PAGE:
The one thing that I remember about careers advice from university, is that it didn’t really exist.
I was advised to do a Media Studies MA, when really I should have taken the Journalism one, and when I finally left the safety of full time education, I remember only the blankness on the face of the ‘advisor’ when I asked for help finding work in TV production or advertising. They were beyond useless – and in fact the best advice I ever had, beyond that of my legendary first boss at British Gas (John Minton), was a wondrous tool known as CASCAID, which deemed that I would be an advertising copywriter. Nearly right then.
By the looks of things, my careers advisor is still peddling her wares to the region’s graduates and undergraduates, given the amount of ineffective emails I get in a week asking for work experience or a job. These usually begin “To whom it may concern” or “Dear Sir/Madam”. Not a great start, considering that my name’s on the website and my very friendly staff will give any student looking to get in touch my email address. You see, ingenuity and research skills are big in our industry, so bothering to read the website to see who to address an email to should be the obvious first step. I think I get around two emails a month that have my name or Martin’s on, which always get an answer. You can guess where the rest go – could be our loss, but we’re happy to take that risk.
So for all of the graduates who deem blanketing ill thought through emails to the first ten agencies on Google a good idea – I give you Ged* from New College Nottingham.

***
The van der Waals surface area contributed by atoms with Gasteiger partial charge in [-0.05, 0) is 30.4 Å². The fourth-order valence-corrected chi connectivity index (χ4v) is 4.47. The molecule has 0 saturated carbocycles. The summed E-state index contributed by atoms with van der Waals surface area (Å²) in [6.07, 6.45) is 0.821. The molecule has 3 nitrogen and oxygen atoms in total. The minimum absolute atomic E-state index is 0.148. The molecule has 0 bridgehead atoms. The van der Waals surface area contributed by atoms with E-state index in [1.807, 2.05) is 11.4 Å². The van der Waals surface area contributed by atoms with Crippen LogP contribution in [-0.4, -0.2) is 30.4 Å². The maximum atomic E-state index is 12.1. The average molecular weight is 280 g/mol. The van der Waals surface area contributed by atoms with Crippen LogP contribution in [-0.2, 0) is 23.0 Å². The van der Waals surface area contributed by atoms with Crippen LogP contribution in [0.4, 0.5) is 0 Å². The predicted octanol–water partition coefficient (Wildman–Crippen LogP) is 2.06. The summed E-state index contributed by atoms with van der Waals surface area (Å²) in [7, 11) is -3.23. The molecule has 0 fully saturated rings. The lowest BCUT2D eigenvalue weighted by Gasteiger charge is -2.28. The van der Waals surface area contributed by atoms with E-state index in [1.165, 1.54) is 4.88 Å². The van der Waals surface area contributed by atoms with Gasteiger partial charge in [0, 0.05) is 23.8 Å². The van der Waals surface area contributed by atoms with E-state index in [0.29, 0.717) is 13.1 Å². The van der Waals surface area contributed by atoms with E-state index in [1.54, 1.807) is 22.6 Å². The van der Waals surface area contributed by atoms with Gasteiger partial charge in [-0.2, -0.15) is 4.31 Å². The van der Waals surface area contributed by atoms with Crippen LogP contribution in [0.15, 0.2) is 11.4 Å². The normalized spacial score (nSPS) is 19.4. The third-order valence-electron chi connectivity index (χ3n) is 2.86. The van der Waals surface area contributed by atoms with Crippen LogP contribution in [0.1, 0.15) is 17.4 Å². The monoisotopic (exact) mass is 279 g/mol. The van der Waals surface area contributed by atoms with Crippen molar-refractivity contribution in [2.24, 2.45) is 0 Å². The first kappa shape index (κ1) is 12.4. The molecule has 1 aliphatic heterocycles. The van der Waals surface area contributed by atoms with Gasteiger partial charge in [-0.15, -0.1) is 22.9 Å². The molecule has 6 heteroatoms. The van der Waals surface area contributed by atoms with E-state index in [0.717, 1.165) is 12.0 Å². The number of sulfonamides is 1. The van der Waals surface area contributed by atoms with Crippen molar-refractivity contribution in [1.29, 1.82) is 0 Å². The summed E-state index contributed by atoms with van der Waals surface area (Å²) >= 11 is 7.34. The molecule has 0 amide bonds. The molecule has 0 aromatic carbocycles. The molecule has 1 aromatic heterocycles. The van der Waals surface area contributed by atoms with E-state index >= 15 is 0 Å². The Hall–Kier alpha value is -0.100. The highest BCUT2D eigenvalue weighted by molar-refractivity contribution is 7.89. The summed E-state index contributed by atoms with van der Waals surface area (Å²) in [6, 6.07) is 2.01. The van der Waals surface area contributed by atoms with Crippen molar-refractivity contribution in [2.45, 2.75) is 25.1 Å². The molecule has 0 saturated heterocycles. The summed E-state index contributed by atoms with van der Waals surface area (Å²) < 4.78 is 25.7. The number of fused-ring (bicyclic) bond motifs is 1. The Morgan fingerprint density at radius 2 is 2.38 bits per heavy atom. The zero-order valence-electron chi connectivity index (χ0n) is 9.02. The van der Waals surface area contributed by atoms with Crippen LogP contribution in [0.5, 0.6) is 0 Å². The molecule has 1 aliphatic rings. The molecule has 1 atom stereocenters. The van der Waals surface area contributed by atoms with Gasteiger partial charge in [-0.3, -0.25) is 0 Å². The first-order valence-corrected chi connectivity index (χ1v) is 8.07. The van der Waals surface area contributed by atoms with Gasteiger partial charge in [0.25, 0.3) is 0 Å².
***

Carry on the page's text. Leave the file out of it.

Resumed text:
Ged has a good careers mentor over the road in the very lovely Adams Building. His fine tutor alerted him to our existence, whereupon he popped over unannounced and armed with Hobnobs (hope you’re writing this down), and proceeded to present his obvious skills set and value to the agency in front of Maz, Helen and the rest of the gang that were in at the time – no easy task for a young man. Then Glen ate all of his biscuits and we threw Ged out – asking him to email TREVOR with his CV, to make sure that he was real.
A couple of days passed and we waited for the usual badly written CV whereupon his greatest attribute would be to be able to go on holiday to Australia. How wrong we were.
Instead we received a fantastic, short, sharp visually striking CV that looked as if it had been designed by an agency. Maybe it was, but it got Ged his four-week placement here ahead of a good many people armed with great degrees, whereas Ged hadn’t even finished his. This is no dig at students, as we’re all graduates here – it’s a cry for help on their behalf that in this market it’s the extra mile that gets the ear of the employer – not just in PR, but in all sectors.
*Ged’s not his real name, but we don’t want to a. embarrass him, or b. have any other agencies tapping him up for biscuits.